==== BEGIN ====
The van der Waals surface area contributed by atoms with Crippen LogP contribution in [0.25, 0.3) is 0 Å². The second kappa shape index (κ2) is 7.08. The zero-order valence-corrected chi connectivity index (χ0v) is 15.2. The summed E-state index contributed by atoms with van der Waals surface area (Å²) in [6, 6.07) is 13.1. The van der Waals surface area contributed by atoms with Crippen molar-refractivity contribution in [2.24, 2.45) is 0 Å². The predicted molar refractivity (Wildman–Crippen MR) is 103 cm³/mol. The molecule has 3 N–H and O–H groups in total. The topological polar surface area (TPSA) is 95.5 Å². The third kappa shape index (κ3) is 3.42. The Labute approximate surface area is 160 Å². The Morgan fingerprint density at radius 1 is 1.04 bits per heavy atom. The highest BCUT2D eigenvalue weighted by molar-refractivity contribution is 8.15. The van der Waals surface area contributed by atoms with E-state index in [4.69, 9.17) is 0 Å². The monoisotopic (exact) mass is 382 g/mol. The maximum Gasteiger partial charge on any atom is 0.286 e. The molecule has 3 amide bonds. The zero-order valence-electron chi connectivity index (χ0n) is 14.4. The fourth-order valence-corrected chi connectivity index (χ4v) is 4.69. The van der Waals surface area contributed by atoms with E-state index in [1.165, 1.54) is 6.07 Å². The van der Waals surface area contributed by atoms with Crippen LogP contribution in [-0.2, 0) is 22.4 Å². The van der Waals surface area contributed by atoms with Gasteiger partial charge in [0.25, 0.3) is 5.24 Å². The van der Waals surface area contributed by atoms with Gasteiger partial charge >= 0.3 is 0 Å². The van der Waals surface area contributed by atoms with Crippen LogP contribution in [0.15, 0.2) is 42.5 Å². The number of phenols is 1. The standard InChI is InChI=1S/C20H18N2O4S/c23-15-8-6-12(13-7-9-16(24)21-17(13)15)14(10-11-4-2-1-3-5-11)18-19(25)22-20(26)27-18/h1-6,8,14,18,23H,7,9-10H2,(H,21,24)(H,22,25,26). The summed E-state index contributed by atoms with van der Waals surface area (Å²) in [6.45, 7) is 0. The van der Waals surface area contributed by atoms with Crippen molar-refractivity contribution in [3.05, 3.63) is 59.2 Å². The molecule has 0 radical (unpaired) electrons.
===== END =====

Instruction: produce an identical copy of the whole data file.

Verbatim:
The van der Waals surface area contributed by atoms with Crippen LogP contribution in [0.25, 0.3) is 0 Å². The second kappa shape index (κ2) is 7.08. The zero-order valence-corrected chi connectivity index (χ0v) is 15.2. The summed E-state index contributed by atoms with van der Waals surface area (Å²) in [6, 6.07) is 13.1. The van der Waals surface area contributed by atoms with Crippen molar-refractivity contribution in [2.24, 2.45) is 0 Å². The predicted molar refractivity (Wildman–Crippen MR) is 103 cm³/mol. The molecule has 3 N–H and O–H groups in total. The topological polar surface area (TPSA) is 95.5 Å². The third kappa shape index (κ3) is 3.42. The Labute approximate surface area is 160 Å². The Morgan fingerprint density at radius 1 is 1.04 bits per heavy atom. The highest BCUT2D eigenvalue weighted by molar-refractivity contribution is 8.15. The van der Waals surface area contributed by atoms with E-state index in [4.69, 9.17) is 0 Å². The monoisotopic (exact) mass is 382 g/mol. The maximum Gasteiger partial charge on any atom is 0.286 e. The molecule has 3 amide bonds. The zero-order valence-electron chi connectivity index (χ0n) is 14.4. The fourth-order valence-corrected chi connectivity index (χ4v) is 4.69. The van der Waals surface area contributed by atoms with E-state index in [1.165, 1.54) is 6.07 Å². The van der Waals surface area contributed by atoms with Crippen LogP contribution in [-0.2, 0) is 22.4 Å². The van der Waals surface area contributed by atoms with Gasteiger partial charge in [0.25, 0.3) is 5.24 Å². The van der Waals surface area contributed by atoms with Gasteiger partial charge >= 0.3 is 0 Å². The van der Waals surface area contributed by atoms with Crippen LogP contribution in [0.15, 0.2) is 42.5 Å². The number of phenols is 1. The standard InChI is InChI=1S/C20H18N2O4S/c23-15-8-6-12(13-7-9-16(24)21-17(13)15)14(10-11-4-2-1-3-5-11)18-19(25)22-20(26)27-18/h1-6,8,14,18,23H,7,9-10H2,(H,21,24)(H,22,25,26). The summed E-state index contributed by atoms with van der Waals surface area (Å²) in [6.45, 7) is 0. The van der Waals surface area contributed by atoms with Crippen molar-refractivity contribution in [3.05, 3.63) is 59.2 Å². The molecule has 0 radical (unpaired) electrons.